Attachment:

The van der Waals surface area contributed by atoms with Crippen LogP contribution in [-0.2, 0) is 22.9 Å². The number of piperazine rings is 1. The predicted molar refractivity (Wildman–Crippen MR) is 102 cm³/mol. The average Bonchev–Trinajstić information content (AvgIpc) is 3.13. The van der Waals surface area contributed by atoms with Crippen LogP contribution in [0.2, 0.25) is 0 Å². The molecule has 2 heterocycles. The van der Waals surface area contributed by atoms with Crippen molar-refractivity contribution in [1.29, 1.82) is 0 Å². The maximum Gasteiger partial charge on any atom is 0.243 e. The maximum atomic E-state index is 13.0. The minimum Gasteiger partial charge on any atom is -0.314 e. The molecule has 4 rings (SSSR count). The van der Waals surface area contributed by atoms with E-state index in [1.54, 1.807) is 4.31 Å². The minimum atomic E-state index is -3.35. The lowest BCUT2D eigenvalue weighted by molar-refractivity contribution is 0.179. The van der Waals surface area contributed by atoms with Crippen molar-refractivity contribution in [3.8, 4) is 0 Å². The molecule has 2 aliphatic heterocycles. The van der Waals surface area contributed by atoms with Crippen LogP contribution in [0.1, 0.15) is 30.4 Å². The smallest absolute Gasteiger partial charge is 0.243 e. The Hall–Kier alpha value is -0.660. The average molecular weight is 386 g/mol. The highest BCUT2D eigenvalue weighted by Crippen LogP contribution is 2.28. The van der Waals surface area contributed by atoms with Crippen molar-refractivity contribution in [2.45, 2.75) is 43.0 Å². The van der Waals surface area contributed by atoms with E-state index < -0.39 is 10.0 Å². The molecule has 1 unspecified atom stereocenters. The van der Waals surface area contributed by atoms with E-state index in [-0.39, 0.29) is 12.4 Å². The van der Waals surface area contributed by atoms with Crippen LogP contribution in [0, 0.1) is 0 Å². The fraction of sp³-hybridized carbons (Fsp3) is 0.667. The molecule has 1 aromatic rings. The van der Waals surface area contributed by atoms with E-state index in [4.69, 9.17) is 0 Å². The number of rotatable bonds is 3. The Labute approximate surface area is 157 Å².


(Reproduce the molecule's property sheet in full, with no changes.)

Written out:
The van der Waals surface area contributed by atoms with Crippen LogP contribution in [-0.2, 0) is 22.9 Å². The number of piperazine rings is 1. The predicted molar refractivity (Wildman–Crippen MR) is 102 cm³/mol. The average Bonchev–Trinajstić information content (AvgIpc) is 3.13. The van der Waals surface area contributed by atoms with Crippen LogP contribution in [0.2, 0.25) is 0 Å². The molecule has 2 heterocycles. The van der Waals surface area contributed by atoms with Crippen molar-refractivity contribution in [1.29, 1.82) is 0 Å². The maximum Gasteiger partial charge on any atom is 0.243 e. The maximum atomic E-state index is 13.0. The minimum Gasteiger partial charge on any atom is -0.314 e. The molecule has 4 rings (SSSR count). The van der Waals surface area contributed by atoms with E-state index in [1.54, 1.807) is 4.31 Å². The minimum atomic E-state index is -3.35. The lowest BCUT2D eigenvalue weighted by molar-refractivity contribution is 0.179. The van der Waals surface area contributed by atoms with Crippen molar-refractivity contribution in [3.8, 4) is 0 Å². The molecule has 2 aliphatic heterocycles. The van der Waals surface area contributed by atoms with Crippen LogP contribution in [0.1, 0.15) is 30.4 Å². The smallest absolute Gasteiger partial charge is 0.243 e. The Hall–Kier alpha value is -0.660. The average molecular weight is 386 g/mol. The highest BCUT2D eigenvalue weighted by Crippen LogP contribution is 2.28. The van der Waals surface area contributed by atoms with Crippen molar-refractivity contribution in [2.45, 2.75) is 43.0 Å². The van der Waals surface area contributed by atoms with E-state index < -0.39 is 10.0 Å². The molecule has 1 unspecified atom stereocenters. The van der Waals surface area contributed by atoms with E-state index in [-0.39, 0.29) is 12.4 Å². The van der Waals surface area contributed by atoms with Crippen LogP contribution in [0, 0.1) is 0 Å². The fraction of sp³-hybridized carbons (Fsp3) is 0.667. The molecule has 1 aromatic rings. The van der Waals surface area contributed by atoms with E-state index in [4.69, 9.17) is 0 Å². The number of rotatable bonds is 3. The Labute approximate surface area is 157 Å².